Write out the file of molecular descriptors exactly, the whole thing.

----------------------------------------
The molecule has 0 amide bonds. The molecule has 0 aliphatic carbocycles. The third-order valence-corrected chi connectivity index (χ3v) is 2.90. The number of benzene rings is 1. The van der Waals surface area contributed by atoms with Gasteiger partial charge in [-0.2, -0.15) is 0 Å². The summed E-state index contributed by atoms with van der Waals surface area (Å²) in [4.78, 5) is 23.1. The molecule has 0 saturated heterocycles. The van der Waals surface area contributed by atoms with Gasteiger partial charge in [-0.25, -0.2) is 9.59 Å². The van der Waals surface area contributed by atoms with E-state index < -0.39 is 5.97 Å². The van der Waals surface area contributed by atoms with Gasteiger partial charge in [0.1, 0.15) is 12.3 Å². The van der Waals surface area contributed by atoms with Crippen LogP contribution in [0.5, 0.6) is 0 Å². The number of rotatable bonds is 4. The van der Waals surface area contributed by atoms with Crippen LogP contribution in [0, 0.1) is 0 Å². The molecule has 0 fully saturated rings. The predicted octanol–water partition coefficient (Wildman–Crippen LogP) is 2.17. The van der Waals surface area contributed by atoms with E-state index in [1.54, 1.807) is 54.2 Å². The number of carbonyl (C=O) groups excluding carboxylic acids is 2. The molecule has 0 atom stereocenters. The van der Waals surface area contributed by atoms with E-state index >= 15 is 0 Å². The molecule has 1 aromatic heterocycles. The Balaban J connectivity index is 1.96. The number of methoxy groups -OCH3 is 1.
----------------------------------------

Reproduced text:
The molecule has 0 amide bonds. The molecule has 0 aliphatic carbocycles. The third-order valence-corrected chi connectivity index (χ3v) is 2.90. The number of benzene rings is 1. The van der Waals surface area contributed by atoms with Gasteiger partial charge in [-0.2, -0.15) is 0 Å². The summed E-state index contributed by atoms with van der Waals surface area (Å²) in [4.78, 5) is 23.1. The molecule has 0 saturated heterocycles. The van der Waals surface area contributed by atoms with Gasteiger partial charge in [-0.25, -0.2) is 9.59 Å². The van der Waals surface area contributed by atoms with E-state index < -0.39 is 5.97 Å². The van der Waals surface area contributed by atoms with Gasteiger partial charge in [0.1, 0.15) is 12.3 Å². The van der Waals surface area contributed by atoms with Crippen LogP contribution in [0.5, 0.6) is 0 Å². The number of rotatable bonds is 4. The van der Waals surface area contributed by atoms with Crippen LogP contribution in [0, 0.1) is 0 Å². The molecule has 0 fully saturated rings. The predicted octanol–water partition coefficient (Wildman–Crippen LogP) is 2.17. The van der Waals surface area contributed by atoms with E-state index in [1.54, 1.807) is 54.2 Å². The number of carbonyl (C=O) groups excluding carboxylic acids is 2. The molecule has 0 atom stereocenters. The van der Waals surface area contributed by atoms with E-state index >= 15 is 0 Å². The molecule has 1 aromatic heterocycles. The Balaban J connectivity index is 1.96. The number of methoxy groups -OCH3 is 1.